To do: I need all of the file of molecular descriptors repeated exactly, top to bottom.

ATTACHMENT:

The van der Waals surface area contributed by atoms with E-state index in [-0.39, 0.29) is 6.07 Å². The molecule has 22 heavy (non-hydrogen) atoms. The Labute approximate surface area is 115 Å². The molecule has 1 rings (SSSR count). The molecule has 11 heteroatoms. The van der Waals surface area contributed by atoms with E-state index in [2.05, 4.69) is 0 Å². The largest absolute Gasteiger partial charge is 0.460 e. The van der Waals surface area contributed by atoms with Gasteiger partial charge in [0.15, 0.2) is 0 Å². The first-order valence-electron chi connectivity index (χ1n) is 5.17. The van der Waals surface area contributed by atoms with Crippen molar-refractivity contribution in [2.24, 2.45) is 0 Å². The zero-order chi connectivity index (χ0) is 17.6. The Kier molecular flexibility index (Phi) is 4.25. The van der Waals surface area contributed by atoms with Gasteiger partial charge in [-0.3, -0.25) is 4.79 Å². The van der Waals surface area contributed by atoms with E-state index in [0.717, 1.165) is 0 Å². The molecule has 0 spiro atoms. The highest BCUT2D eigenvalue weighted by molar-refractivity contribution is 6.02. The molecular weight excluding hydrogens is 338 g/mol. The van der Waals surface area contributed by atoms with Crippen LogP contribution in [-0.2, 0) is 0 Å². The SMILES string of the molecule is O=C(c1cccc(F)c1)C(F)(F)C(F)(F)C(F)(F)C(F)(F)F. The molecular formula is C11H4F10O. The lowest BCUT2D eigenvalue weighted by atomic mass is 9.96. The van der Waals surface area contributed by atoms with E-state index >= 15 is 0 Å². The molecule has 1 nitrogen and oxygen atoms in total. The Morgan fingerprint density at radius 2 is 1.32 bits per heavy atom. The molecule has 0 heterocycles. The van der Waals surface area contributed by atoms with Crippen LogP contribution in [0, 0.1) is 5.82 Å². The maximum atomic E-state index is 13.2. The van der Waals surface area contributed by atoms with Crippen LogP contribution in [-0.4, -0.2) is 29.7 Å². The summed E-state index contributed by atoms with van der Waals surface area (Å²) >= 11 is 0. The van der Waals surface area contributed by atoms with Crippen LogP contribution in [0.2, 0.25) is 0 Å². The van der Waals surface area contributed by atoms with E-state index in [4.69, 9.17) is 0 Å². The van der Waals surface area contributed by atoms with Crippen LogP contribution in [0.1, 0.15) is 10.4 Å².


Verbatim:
The van der Waals surface area contributed by atoms with E-state index in [-0.39, 0.29) is 6.07 Å². The molecule has 22 heavy (non-hydrogen) atoms. The Labute approximate surface area is 115 Å². The molecule has 1 rings (SSSR count). The molecule has 11 heteroatoms. The van der Waals surface area contributed by atoms with E-state index in [2.05, 4.69) is 0 Å². The largest absolute Gasteiger partial charge is 0.460 e. The van der Waals surface area contributed by atoms with Gasteiger partial charge in [0.15, 0.2) is 0 Å². The first-order valence-electron chi connectivity index (χ1n) is 5.17. The van der Waals surface area contributed by atoms with Crippen molar-refractivity contribution in [2.24, 2.45) is 0 Å². The zero-order chi connectivity index (χ0) is 17.6. The Kier molecular flexibility index (Phi) is 4.25. The van der Waals surface area contributed by atoms with Gasteiger partial charge in [-0.3, -0.25) is 4.79 Å². The van der Waals surface area contributed by atoms with E-state index in [0.717, 1.165) is 0 Å². The molecule has 0 spiro atoms. The highest BCUT2D eigenvalue weighted by molar-refractivity contribution is 6.02. The molecular weight excluding hydrogens is 338 g/mol. The van der Waals surface area contributed by atoms with Crippen LogP contribution in [-0.2, 0) is 0 Å². The SMILES string of the molecule is O=C(c1cccc(F)c1)C(F)(F)C(F)(F)C(F)(F)C(F)(F)F. The molecular formula is C11H4F10O. The lowest BCUT2D eigenvalue weighted by atomic mass is 9.96. The van der Waals surface area contributed by atoms with E-state index >= 15 is 0 Å². The molecule has 1 nitrogen and oxygen atoms in total. The Morgan fingerprint density at radius 2 is 1.32 bits per heavy atom. The molecule has 0 heterocycles. The van der Waals surface area contributed by atoms with Crippen LogP contribution in [0, 0.1) is 5.82 Å². The maximum atomic E-state index is 13.2. The van der Waals surface area contributed by atoms with Crippen LogP contribution in [-0.4, -0.2) is 29.7 Å². The summed E-state index contributed by atoms with van der Waals surface area (Å²) >= 11 is 0. The van der Waals surface area contributed by atoms with Crippen LogP contribution in [0.2, 0.25) is 0 Å². The van der Waals surface area contributed by atoms with E-state index in [4.69, 9.17) is 0 Å². The van der Waals surface area contributed by atoms with Crippen LogP contribution in [0.1, 0.15) is 10.4 Å².